Too Much Happiness
by Alice Munro
Reviewed by Ellen Urbani
The advent of a much-heralded literary comeback is upon us; week after week, in a nearly endless parade of mastery, new work is being trotted out but such luminaries as Philip Roth, A.S. Byatt, Michael Chabon, Dave Eggers, Lorrie Moore, Thomas Pynchon and even Vladimir Nabokov.
Even so, Alice Munro's 13th story collection, Too Much Happiness, will surely be one of the most venerated and widely reviewed of the bunch. Debuting mere months after her virtual coronation with the Man Booker International Prize for her body of work, and sidling out from beneath the long shadow cast by her repeated threats of retirement, these 10 short stories cement the capstone on what fellow Canadian Margaret Atwood has described as Munro's ascent to "international literary sainthood."
Much will be said that has been repeated over and over again since 1968, when Munro's first collection of stories, Dance of the Happy Shades, won the Governor General's Award in Canada. Words such as "credible," "poignant" and "genius" will be offered up by reviewers as blessed sacraments upon the altar that has become Alice Munro. There will be all the usual allusions to divergent points of view, switchbacks in time and place, and precise characterizations that dominate her oeuvre and have earned her laurels.
But sometimes before a thing of tremendous beauty a hush should fall. There is little need to speak redundantly about form or function when, through quiet observation, we may discover instead that this veteran -- whose fiction has been plumbed for denied autobiographical references since she first started mining her hometown and her heritage for subject matter half a century ago -- is alluding most directly to her personal perspective for the first time in her illustrious career.
"A story is not like a road to follow," Munro originally wrote in an essay for a friend, then subsumed into the introduction to her Selected Stories, published in 1996, "...it's more like a house. You go inside and stay there for a while, wandering back and forth and settling where you like and discovering how the room and corridors relate to each other, how the world outside is altered by being viewed from these windows."
Spanning five decades of a literary career, the woman who wanted to be a novelist but got sidetracked by the demands of domesticity and therefore adapted herself to the short-story model is still reflecting on the view into, and out of, the places where we settle. In the ambiguously titled "Fiction," she writes of a woman's particular fascination with the uncurtained windows of patio doors, "meant not just to look out on but to open directly into the forest darkness," a harbinger of the submerged external themes abounding within this collection: the release from physical bodies and corporeal love -- death from cancer, murder, suicide, heart attack and heartbreak -- from faces and bodies that bear the scars of history and years, from marriages that bind too tightly. Even the stories' summations are themselves cut short; more than half end with a truncated, single-sentence paragraph, as if snuffed out at precisely the right moment, yet still, somehow, caught unawares. "I grew up," one concludes, "and old."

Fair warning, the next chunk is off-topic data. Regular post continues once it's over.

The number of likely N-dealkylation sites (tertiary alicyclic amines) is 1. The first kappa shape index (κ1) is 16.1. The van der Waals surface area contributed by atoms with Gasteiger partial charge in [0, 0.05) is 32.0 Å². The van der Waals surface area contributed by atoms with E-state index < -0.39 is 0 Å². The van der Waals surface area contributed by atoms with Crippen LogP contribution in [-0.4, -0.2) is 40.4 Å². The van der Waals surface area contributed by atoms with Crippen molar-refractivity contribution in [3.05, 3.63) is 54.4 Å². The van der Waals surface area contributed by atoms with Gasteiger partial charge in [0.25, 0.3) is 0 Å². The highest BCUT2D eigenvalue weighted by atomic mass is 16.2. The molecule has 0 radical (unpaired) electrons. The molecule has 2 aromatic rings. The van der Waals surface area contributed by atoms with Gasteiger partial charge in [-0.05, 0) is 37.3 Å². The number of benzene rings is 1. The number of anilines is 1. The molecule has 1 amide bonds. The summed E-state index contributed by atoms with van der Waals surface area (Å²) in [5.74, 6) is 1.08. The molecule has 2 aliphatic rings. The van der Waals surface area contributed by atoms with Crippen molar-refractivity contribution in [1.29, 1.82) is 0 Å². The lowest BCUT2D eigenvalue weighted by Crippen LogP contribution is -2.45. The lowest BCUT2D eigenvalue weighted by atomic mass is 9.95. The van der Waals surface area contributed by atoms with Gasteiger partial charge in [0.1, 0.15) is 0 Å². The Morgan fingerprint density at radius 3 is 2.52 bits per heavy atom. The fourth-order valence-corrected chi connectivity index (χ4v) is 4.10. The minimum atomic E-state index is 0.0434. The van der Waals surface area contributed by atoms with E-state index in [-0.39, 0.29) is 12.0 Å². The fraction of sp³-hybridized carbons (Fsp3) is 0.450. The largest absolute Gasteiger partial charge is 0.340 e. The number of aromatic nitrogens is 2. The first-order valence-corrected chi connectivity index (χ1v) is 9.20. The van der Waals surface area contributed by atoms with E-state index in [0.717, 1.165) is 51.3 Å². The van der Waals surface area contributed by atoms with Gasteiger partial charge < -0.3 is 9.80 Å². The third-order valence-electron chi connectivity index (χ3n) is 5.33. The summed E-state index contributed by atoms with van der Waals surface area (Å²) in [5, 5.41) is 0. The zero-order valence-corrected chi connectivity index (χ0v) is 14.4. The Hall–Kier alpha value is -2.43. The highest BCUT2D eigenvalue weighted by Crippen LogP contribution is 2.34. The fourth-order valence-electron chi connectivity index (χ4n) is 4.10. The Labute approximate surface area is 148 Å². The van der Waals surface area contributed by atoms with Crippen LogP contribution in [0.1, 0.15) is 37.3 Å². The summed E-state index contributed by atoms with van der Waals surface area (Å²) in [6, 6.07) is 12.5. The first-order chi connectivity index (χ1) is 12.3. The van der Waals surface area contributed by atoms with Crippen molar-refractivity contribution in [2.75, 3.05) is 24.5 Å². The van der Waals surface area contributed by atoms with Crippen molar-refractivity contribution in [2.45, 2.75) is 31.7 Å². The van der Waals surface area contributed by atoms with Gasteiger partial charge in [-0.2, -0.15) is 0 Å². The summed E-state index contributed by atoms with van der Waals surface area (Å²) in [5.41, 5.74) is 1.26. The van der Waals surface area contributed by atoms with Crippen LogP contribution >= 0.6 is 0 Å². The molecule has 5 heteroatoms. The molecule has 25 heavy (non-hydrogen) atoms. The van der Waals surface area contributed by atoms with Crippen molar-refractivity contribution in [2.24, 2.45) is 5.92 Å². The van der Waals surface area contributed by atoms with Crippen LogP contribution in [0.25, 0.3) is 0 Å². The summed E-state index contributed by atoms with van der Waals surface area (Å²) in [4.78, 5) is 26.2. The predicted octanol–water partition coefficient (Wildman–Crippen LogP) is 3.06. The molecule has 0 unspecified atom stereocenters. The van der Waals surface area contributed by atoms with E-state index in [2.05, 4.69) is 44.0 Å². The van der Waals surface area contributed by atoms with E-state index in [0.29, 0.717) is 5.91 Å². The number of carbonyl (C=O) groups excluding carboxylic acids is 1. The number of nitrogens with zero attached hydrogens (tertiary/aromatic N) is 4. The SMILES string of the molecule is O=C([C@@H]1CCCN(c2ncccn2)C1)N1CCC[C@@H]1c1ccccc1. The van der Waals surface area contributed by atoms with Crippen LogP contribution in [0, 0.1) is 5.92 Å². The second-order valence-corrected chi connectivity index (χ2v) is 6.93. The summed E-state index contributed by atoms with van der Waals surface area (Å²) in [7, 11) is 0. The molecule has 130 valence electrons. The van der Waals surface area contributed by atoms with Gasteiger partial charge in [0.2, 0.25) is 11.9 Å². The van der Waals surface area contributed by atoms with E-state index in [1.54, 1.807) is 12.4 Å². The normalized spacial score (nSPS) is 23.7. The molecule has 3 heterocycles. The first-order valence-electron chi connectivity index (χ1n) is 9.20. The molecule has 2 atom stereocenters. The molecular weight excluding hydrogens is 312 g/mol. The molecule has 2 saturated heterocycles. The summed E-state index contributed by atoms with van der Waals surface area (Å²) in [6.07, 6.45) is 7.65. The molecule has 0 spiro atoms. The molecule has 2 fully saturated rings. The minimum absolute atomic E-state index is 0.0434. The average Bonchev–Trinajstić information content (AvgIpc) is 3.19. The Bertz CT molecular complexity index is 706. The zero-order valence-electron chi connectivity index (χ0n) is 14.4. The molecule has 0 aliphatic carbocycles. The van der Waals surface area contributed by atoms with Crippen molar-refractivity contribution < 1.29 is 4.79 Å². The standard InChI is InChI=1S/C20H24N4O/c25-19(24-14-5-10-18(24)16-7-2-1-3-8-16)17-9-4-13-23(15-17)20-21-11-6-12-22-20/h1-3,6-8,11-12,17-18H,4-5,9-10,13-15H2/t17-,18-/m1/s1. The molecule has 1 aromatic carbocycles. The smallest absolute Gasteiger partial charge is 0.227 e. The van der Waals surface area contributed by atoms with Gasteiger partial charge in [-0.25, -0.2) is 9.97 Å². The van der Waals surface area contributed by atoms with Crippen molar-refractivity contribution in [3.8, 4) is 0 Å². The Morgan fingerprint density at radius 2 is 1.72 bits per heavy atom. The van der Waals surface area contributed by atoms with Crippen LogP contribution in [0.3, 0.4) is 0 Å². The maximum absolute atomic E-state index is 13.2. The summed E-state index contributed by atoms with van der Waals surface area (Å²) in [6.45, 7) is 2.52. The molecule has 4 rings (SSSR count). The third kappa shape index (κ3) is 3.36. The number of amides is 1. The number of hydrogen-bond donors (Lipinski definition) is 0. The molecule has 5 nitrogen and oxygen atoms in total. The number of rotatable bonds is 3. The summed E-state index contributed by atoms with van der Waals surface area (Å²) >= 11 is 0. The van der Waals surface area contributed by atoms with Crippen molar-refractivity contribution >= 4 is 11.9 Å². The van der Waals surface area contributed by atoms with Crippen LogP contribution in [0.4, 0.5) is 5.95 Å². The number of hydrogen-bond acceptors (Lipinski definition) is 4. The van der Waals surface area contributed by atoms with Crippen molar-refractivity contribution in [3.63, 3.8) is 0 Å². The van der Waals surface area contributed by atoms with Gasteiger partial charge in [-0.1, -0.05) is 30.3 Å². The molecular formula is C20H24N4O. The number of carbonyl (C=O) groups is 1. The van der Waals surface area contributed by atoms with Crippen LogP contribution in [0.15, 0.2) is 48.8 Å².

Alice Munro is 78, ancient among a peer-set of global literati known for passions and lives that flame out fast. She has bid farewell to her parents, a marriage, a child, scores of friends and a certain fury. "As you get older," she said in an interview with The Atlantic Monthly, "your rampaging need to write diminishes a bit. You have to face the amazing fact that you're probably going to die, at some time, anyway."
Eight years have passed since she spoke those words, just a few months after heart-surgery; in that time, she has published three more books. In the title story from Too Much Happiness, a re-imagining of the life and death of 19th-century mathematician Sophia Kovalevsky (which is, in length and scope, Munro's most ambitious story to date), she posits the power of parting. "Always remember that when a man goes out of the room, he leaves everything in it behind," she writes. "When a woman goes out she carries everything that happened in the room along with her."
Munro has spent 41 years escorting us through her rooms, through the fertile house of her imagination -- "Your body ages," she said in an interview with The (London) Observer, "but your mind is the same" -- directing us to her windows, pointing out the world view beyond. "The garden is in a great mess," she writes in the voice of an elderly gentleman, whose boyhood is recounted in "The Face." "But I feel more at ease there than in the house, which looks the same on the outside but is drastically altered on the inside. ... In the garden there were no such alterations, merely neglect on a grand scale. Old perennials still straggle up among the weeds, ragged leaves larger than umbrellas mark the place of a sixty- or seventy-year-old rhubarb bed, and a half-dozen apple trees remain, bearing little wormy apples of some variety whose name I can't remember. The patches I clear look minute, yet the piles of weeds and brush I have collected seem mountainous.
"They must be hauled away, furthermore, at my expense."
Her expense, our gain. So may this be no epigram, but an ongoing excavation; may Alice Munro be the exception to the rule; may her life, literary and otherwise, stretch far into the distance. And may this house of hers, and its autumnal gardens, continue to be harvested to glorious effect.